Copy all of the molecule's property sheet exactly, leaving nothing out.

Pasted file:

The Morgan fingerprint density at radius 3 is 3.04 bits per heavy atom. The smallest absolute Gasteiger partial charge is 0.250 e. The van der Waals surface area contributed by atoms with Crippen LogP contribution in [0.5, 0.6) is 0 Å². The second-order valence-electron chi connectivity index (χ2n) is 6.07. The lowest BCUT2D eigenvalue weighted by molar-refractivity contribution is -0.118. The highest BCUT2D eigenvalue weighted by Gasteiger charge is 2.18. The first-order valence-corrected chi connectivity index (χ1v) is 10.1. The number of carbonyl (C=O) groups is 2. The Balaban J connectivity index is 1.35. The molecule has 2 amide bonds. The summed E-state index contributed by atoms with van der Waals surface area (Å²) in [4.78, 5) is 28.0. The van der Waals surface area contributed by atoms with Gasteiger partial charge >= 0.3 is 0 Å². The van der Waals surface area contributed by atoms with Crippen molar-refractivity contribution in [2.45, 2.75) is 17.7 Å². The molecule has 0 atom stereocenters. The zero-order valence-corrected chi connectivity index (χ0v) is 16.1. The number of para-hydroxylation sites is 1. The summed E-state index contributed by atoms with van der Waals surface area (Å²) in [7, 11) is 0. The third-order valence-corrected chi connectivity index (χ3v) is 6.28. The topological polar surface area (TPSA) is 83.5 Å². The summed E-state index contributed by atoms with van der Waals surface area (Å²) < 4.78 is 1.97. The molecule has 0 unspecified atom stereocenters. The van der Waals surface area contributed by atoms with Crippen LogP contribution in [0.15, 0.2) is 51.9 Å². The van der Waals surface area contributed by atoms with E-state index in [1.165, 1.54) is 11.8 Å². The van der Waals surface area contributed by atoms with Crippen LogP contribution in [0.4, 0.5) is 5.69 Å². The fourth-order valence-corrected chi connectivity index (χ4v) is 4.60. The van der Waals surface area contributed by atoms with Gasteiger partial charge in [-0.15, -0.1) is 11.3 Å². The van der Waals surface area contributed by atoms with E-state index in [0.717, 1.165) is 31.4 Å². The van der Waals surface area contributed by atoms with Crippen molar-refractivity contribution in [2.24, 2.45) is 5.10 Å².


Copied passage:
The Morgan fingerprint density at radius 3 is 3.04 bits per heavy atom. The smallest absolute Gasteiger partial charge is 0.250 e. The van der Waals surface area contributed by atoms with Crippen LogP contribution in [0.5, 0.6) is 0 Å². The second-order valence-electron chi connectivity index (χ2n) is 6.07. The lowest BCUT2D eigenvalue weighted by molar-refractivity contribution is -0.118. The highest BCUT2D eigenvalue weighted by Gasteiger charge is 2.18. The first-order valence-corrected chi connectivity index (χ1v) is 10.1. The number of carbonyl (C=O) groups is 2. The Balaban J connectivity index is 1.35. The molecule has 2 amide bonds. The summed E-state index contributed by atoms with van der Waals surface area (Å²) in [4.78, 5) is 28.0. The van der Waals surface area contributed by atoms with Gasteiger partial charge >= 0.3 is 0 Å². The van der Waals surface area contributed by atoms with Crippen molar-refractivity contribution in [2.45, 2.75) is 17.7 Å². The molecule has 0 atom stereocenters. The zero-order valence-corrected chi connectivity index (χ0v) is 16.1. The number of para-hydroxylation sites is 1. The summed E-state index contributed by atoms with van der Waals surface area (Å²) in [7, 11) is 0. The third-order valence-corrected chi connectivity index (χ3v) is 6.28. The topological polar surface area (TPSA) is 83.5 Å². The summed E-state index contributed by atoms with van der Waals surface area (Å²) < 4.78 is 1.97. The molecule has 0 unspecified atom stereocenters. The van der Waals surface area contributed by atoms with Crippen LogP contribution in [0.15, 0.2) is 51.9 Å². The van der Waals surface area contributed by atoms with E-state index in [1.165, 1.54) is 11.8 Å². The van der Waals surface area contributed by atoms with Crippen LogP contribution in [0.4, 0.5) is 5.69 Å². The fourth-order valence-corrected chi connectivity index (χ4v) is 4.60. The van der Waals surface area contributed by atoms with Gasteiger partial charge in [-0.15, -0.1) is 11.3 Å². The van der Waals surface area contributed by atoms with E-state index in [0.717, 1.165) is 31.4 Å². The van der Waals surface area contributed by atoms with Crippen molar-refractivity contribution in [2.24, 2.45) is 5.10 Å².